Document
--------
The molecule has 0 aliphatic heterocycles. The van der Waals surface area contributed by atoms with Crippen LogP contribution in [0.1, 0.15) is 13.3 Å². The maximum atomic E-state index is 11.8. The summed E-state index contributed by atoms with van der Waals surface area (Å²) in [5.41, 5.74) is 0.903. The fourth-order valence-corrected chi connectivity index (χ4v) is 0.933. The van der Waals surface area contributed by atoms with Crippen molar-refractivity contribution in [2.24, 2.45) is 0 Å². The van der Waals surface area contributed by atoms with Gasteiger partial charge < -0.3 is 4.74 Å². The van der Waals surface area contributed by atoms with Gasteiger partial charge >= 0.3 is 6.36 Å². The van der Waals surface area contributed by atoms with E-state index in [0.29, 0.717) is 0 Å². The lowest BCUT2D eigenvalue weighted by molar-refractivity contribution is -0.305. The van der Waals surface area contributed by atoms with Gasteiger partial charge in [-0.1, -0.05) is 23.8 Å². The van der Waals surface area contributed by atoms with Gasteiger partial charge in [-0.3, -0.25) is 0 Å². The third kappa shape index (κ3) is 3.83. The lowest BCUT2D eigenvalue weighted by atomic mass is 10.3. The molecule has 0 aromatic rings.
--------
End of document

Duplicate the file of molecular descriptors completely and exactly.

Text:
The molecule has 0 aliphatic heterocycles. The van der Waals surface area contributed by atoms with Crippen LogP contribution in [0.1, 0.15) is 13.3 Å². The maximum atomic E-state index is 11.8. The summed E-state index contributed by atoms with van der Waals surface area (Å²) in [5.41, 5.74) is 0.903. The fourth-order valence-corrected chi connectivity index (χ4v) is 0.933. The van der Waals surface area contributed by atoms with Crippen molar-refractivity contribution in [2.24, 2.45) is 0 Å². The van der Waals surface area contributed by atoms with Gasteiger partial charge < -0.3 is 4.74 Å². The van der Waals surface area contributed by atoms with Gasteiger partial charge >= 0.3 is 6.36 Å². The van der Waals surface area contributed by atoms with E-state index in [0.29, 0.717) is 0 Å². The lowest BCUT2D eigenvalue weighted by molar-refractivity contribution is -0.305. The van der Waals surface area contributed by atoms with Gasteiger partial charge in [-0.1, -0.05) is 23.8 Å². The van der Waals surface area contributed by atoms with Gasteiger partial charge in [-0.3, -0.25) is 0 Å². The third kappa shape index (κ3) is 3.83. The lowest BCUT2D eigenvalue weighted by atomic mass is 10.3. The molecule has 0 aromatic rings.